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Evening star. [volume] (Washington, D.C.) 1854-1972, June 26, 1930, Image 6

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NEW YORK HONORS
FILL BYRD'S TIME
Association Luncheon and
Dinner at Aeronautical C.
•: of C. Feature Rounds.
8r the Associated Pre^s.
NEW YORK. June 26 Rear Admiral
Richard E. Byrd yesterday continued
the round of receptions that have been
held in his honor several times a day
since his return from the South Pole
flight last Thursday and which will con
tinue until July 12.
Yesterday's program included a
luncheon of the American Arbitration
Association and a dinner of the Aero
nautical Chamber of Commerce.
For the Arbitration Association Mrs.
Vincent Astor presented a gold medal
“for unique and daring achievement for
the betterment of mankind and the pro
motion of international good will.” The
admiral responded with thanks, sharing
credit with all the members of his ex
pedition.
He arrived at the luncheon shortly
after returning from Albany, where he
was received yesterday by Gov. Franklin
D. Roosevelt, who gave him the Dis
tinguished Service Medal.
Before he retires to private life, to
write a book and devise means for pay
ing off the expedition's deficit. Admiral
Byrd will attend several more receptions
here and will also visit Boston, Phila
delphia. Chicago and St. Louis.
Admiral Byrd called today upon Dr.
Enrique Olaya Herrera. President-elect
of Colombia. Several diplomats, includ
ing Jefferson Caffery, American Minister
to Colombia, were present The conver
sation was largely of aviation, including
the successful flight of Capt. Charles
Kingsford-Smith across the Atlantic
from Ireland.
FIRE CHIEFS* MEET ENDS
Athens, Ga., Selected by South
eastern Divison for Next Session.
CHARLOTTE. N. C.. June 26 UP).—
The Southeastern division of the Inter
national Association of Fire Chiefs will
hold Its 1931 convention In Athens, Ga.
The Georgia city was selected at the
flnal business session of the convention
yesterday. The date for next year's
convention was not set.
New officers elected were: Sherwood
Brockwell of Raleigh, president; John
H. Monroe. Savannah, Ga., first vice
president; H. B. Wells, Newberry, S. C.,
second vice president; John L. Miller,
Concord, secretary, and H. S. Baughan,
Norfolk, Va., treasurer.
Master Pilots Leviathan.
NEW YORK. June 26 UP).— Capt.
Harold A. Cunningham, master of the
Leviathan, is taking no chances on the
giant liner going wrong coming up the
harbor. Instead of taking on a pilot, he
brought her up the bay himself.
—— •
Professor Seeks 9-Mile Altitude.
BRUSSELS. June 26 UP).— Prof. Picard
Os Brussels University is going to try to
go up 9 miles in the air for scientific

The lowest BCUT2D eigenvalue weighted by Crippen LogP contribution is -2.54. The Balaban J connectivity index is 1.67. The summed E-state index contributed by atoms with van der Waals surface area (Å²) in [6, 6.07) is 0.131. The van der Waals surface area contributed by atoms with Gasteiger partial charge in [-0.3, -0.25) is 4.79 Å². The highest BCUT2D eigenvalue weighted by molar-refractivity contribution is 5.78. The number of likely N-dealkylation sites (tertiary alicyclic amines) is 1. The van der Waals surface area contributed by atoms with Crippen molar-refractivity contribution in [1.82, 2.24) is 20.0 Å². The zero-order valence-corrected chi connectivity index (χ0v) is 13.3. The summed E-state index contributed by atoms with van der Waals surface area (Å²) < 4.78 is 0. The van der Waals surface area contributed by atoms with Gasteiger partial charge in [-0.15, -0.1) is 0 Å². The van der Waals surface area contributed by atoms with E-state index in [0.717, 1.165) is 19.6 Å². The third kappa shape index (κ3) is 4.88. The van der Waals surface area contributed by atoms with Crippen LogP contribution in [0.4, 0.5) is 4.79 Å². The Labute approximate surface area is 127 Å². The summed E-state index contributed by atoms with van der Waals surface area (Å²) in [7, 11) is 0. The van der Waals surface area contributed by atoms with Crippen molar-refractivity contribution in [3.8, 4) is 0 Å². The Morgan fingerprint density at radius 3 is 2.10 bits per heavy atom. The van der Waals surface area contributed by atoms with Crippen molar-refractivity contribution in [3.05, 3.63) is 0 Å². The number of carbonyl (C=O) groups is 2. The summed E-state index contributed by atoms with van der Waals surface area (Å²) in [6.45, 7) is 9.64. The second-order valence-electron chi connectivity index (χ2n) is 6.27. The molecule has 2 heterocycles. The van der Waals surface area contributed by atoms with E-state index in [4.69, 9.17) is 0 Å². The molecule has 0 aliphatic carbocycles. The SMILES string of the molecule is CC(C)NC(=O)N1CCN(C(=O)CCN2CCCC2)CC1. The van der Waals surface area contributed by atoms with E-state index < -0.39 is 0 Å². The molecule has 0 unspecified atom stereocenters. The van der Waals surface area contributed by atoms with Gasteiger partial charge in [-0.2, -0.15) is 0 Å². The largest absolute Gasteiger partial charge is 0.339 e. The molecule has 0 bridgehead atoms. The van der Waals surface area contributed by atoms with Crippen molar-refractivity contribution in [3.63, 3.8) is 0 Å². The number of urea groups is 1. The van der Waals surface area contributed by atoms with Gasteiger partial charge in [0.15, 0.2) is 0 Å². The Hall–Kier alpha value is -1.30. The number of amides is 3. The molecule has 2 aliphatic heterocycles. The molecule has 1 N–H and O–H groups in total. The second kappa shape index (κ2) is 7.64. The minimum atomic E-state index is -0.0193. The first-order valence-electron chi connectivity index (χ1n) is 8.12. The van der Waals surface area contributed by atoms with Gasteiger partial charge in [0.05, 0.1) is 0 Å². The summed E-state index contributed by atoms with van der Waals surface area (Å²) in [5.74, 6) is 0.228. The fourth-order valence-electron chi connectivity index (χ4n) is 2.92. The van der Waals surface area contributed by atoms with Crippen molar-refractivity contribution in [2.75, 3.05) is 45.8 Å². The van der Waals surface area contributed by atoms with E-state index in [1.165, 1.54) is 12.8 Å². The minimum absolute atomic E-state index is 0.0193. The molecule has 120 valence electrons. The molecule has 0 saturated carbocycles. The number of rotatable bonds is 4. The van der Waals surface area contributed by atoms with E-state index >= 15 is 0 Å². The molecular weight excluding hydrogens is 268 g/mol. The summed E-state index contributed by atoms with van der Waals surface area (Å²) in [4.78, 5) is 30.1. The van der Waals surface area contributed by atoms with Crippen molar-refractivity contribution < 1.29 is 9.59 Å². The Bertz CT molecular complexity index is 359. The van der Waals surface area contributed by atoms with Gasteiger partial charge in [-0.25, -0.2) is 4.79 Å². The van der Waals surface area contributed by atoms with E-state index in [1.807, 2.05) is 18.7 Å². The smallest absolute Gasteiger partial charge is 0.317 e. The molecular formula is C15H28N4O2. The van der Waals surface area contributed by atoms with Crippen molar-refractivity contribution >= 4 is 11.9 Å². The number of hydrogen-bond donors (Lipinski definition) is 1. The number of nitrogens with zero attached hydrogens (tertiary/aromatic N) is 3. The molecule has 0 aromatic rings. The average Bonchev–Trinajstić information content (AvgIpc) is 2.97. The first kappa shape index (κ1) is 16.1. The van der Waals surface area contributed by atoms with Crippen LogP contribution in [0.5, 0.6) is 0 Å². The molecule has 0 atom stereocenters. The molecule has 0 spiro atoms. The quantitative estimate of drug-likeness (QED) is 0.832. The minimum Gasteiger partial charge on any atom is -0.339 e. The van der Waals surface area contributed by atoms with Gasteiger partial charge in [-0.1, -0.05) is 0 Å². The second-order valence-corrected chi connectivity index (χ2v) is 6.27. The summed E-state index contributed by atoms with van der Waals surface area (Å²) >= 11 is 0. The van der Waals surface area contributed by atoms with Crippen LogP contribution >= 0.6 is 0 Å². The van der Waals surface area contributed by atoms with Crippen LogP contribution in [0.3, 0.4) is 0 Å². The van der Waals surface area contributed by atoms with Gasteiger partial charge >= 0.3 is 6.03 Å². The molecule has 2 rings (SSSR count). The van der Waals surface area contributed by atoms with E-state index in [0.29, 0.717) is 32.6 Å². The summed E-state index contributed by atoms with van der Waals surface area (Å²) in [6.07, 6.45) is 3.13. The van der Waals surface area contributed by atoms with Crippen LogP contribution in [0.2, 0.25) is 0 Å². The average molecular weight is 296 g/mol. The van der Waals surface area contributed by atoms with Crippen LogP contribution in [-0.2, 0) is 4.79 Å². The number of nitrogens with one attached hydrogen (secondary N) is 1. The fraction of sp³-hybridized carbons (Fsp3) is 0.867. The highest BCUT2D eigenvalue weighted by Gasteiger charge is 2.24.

observations. He will use a balloon
with an airtight aluminum cabin. The
attempt will be made at Augsburg, Ger
many.
M The suite illustrated consists of a Frenclf vanity, ehif-
Jf v '> fonier, wood bed and a dresser.
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NEW YORK STATE HONORS ADMIRAL
If
Admiral Bvrd is shown with Gov. Franklin D. Roosevelt in Albany, N. Y.,
where he received the State’s Distinguished Service Medal.
—Associated Press Photo.
SALVAGE OF £1,000,000 SUNKEN
ENERGY TUBE FEARED IMPOSSIBLE
Mile-Long Gulf Stream Experimental Apparatus Sinks in
4,000 Feet of Water Off Havana After Cables Break.
By the Associated Press.
HAVANA, June 26.—Doubt was ex
pressed today that the 1,000.000 tube
which broke its moorings and sank to
the bottom of the ocean off Matanzas
yesterday could be salvaged.
The tube, built by Prof. Georges
Claude, French scientist, in an effort to
revolutionize industry by putting the
Gulf Stream to work, was a mile long
enough for a young boy to
wane through erect.
When the valves on the compressed
air tanks at the extreme end of the
tube were opened, th" dead weight of the
huge contraption of corrugated steel
snapped the inch-thick cables holding
EDISON GIVEN MEDAL
Justice Roberts Presents Inventor
With Trophy of Recognition.
WEST ORANGE. N. J„ June 26 CP).
—Thomas A. Edison, surrounded by the
experimental equipment of his lab
oratory. yesterday was presented the
John Scott Medal in recognition of
useful inventions and services to hu
manity.
The presentation was made by Su
preme Court Justice Owen D. Roberts,
acting for the members of the City
Trust of Philadelphia, sponsors of
the medal. With the medal went a
premium of SI,OOO.
i John Scott, a chemist of Edinburgh,
Scotland, in 1816, bequeathed $4,000,
the income of which was to be used in
distributing premiums and a copper
medal bearing the Inscription ‘‘To the
most deserving.”
lnL 1j v L.Mi'u » aOi.i.''.. lu.'i 1). L, ti L■*.>-h* iEfoU
it to the shore and the tube; sank in ;
nearly 4,000 feet of water.
Engineers said the tube would break
into its component parts if an attempt
were made to bring it to the surface
again. Prof. Claude remained silent as
to his next step, except to notify the
French Academy of Science that dis
aster for a second time had halted his
experiment.
The tube was constructed to haul
water from the ocean depths to be used
to condense steam which Prof. Claude
hoped to obtain by submitting the
warmer Gulf Stream water to vacuum.
Prof. Claude believed that by means
of his system energy could be pro
duced with 75 per cent efficiency.
ROYAL COUPLE ARRIVE
Prince Takamatsu and Bride Are
Greeted in London.
LONDON, June 26 i/P).—Prince Taka
i matsu, brother of the Japanese em
peror, with his bride, today arrived on
1 a state visit. The Duke of Gloucester
and the Japanese Ambassador, who had
traveled with them by special train
I from Liverpool, shared an elaborate
ceremony at the station, in which the
I Duke of York. Princess Mary and Pre
mier MacDonald took part.
The Japanese royal pair then were
. escorted in the state carriage for a re
ception at Buckingham Palace.
Later in the day they deposited
, wreaths at the Cenotaph and the Un
known Warrior’s grave in Westminster
Abbey.
To night a state banquet will be given
in Buckingham Palace in their honor.
FEAR HUNGARY MAY
RECALL HAPSBURGS
Little Entente Opposes Prince
Otto’s Returp at An
nual Conference.
Bv Radio to Th« Star and tha Chicago
Daily Nawa. Copyright, 19S0.
VIENNA. Austria, June 26. —Two
complex political problems are a git* ting
the annual conference of the little en
tente. which has opened in the Czecho
slovak town of Stroske Pleso. The three
countries concerned are represented by
their foreign ministers, Dr. V. Marinko
vitch of Jugoslavia, M. Mironcscu of
Roumanla and Edward Benesof Czecho
slovakia.
The discussions are dominated by the
intense legitimist propaganda of Hung
ary toward a restoration of Prince Otto
to the Hapsburg throne. The little en
tente was formed in order to keep in
transigent Hungary squeezed within th*
frontiers of the treaty of Trianon, and
the countries of the little entente were
the prime movers in preventing the last
Emporer, Karl, from getting the crown